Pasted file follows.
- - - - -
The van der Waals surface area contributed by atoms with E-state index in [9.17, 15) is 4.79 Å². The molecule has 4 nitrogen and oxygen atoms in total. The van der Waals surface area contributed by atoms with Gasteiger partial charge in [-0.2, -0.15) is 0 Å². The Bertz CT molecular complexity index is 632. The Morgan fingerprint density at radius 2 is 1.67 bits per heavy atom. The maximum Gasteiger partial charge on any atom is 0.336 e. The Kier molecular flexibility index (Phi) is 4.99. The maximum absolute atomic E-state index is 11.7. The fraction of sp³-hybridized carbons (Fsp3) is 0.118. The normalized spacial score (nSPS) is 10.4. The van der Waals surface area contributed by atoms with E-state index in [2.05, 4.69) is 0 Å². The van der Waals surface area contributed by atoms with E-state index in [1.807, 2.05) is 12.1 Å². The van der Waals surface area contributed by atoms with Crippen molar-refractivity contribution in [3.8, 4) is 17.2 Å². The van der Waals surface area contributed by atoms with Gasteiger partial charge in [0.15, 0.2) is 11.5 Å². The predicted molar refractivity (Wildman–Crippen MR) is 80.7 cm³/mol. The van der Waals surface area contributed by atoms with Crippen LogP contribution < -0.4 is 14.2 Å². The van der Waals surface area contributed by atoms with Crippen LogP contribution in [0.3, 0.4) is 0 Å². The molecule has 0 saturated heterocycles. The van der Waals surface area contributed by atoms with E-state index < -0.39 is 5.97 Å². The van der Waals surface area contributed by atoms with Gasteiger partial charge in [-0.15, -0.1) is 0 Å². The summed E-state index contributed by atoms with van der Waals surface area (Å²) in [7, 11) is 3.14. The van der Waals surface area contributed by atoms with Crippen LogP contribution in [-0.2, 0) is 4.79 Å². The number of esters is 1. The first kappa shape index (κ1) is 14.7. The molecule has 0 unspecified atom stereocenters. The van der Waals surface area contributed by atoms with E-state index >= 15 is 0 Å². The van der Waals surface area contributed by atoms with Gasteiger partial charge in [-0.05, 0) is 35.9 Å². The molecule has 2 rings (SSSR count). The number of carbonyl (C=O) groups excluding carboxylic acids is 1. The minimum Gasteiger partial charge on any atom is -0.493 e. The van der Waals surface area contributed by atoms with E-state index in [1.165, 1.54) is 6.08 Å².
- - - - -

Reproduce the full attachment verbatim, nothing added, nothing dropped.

The van der Waals surface area contributed by atoms with E-state index in [9.17, 15) is 4.79 Å². The molecule has 4 nitrogen and oxygen atoms in total. The van der Waals surface area contributed by atoms with Gasteiger partial charge in [-0.2, -0.15) is 0 Å². The Bertz CT molecular complexity index is 632. The Morgan fingerprint density at radius 2 is 1.67 bits per heavy atom. The maximum Gasteiger partial charge on any atom is 0.336 e. The Kier molecular flexibility index (Phi) is 4.99. The maximum absolute atomic E-state index is 11.7. The fraction of sp³-hybridized carbons (Fsp3) is 0.118. The normalized spacial score (nSPS) is 10.4. The van der Waals surface area contributed by atoms with E-state index in [2.05, 4.69) is 0 Å². The van der Waals surface area contributed by atoms with E-state index in [1.807, 2.05) is 12.1 Å². The van der Waals surface area contributed by atoms with Crippen molar-refractivity contribution in [3.8, 4) is 17.2 Å². The van der Waals surface area contributed by atoms with Gasteiger partial charge in [0.15, 0.2) is 11.5 Å². The predicted molar refractivity (Wildman–Crippen MR) is 80.7 cm³/mol. The van der Waals surface area contributed by atoms with Crippen LogP contribution < -0.4 is 14.2 Å². The van der Waals surface area contributed by atoms with Crippen LogP contribution in [0.3, 0.4) is 0 Å². The molecule has 0 saturated heterocycles. The van der Waals surface area contributed by atoms with E-state index < -0.39 is 5.97 Å². The van der Waals surface area contributed by atoms with Gasteiger partial charge in [-0.15, -0.1) is 0 Å². The summed E-state index contributed by atoms with van der Waals surface area (Å²) in [7, 11) is 3.14. The van der Waals surface area contributed by atoms with Crippen LogP contribution in [-0.2, 0) is 4.79 Å². The number of esters is 1. The first kappa shape index (κ1) is 14.7. The molecule has 0 unspecified atom stereocenters. The van der Waals surface area contributed by atoms with E-state index >= 15 is 0 Å². The van der Waals surface area contributed by atoms with Gasteiger partial charge in [-0.05, 0) is 35.9 Å². The molecule has 2 rings (SSSR count). The number of carbonyl (C=O) groups excluding carboxylic acids is 1. The minimum Gasteiger partial charge on any atom is -0.493 e. The van der Waals surface area contributed by atoms with E-state index in [1.165, 1.54) is 6.08 Å².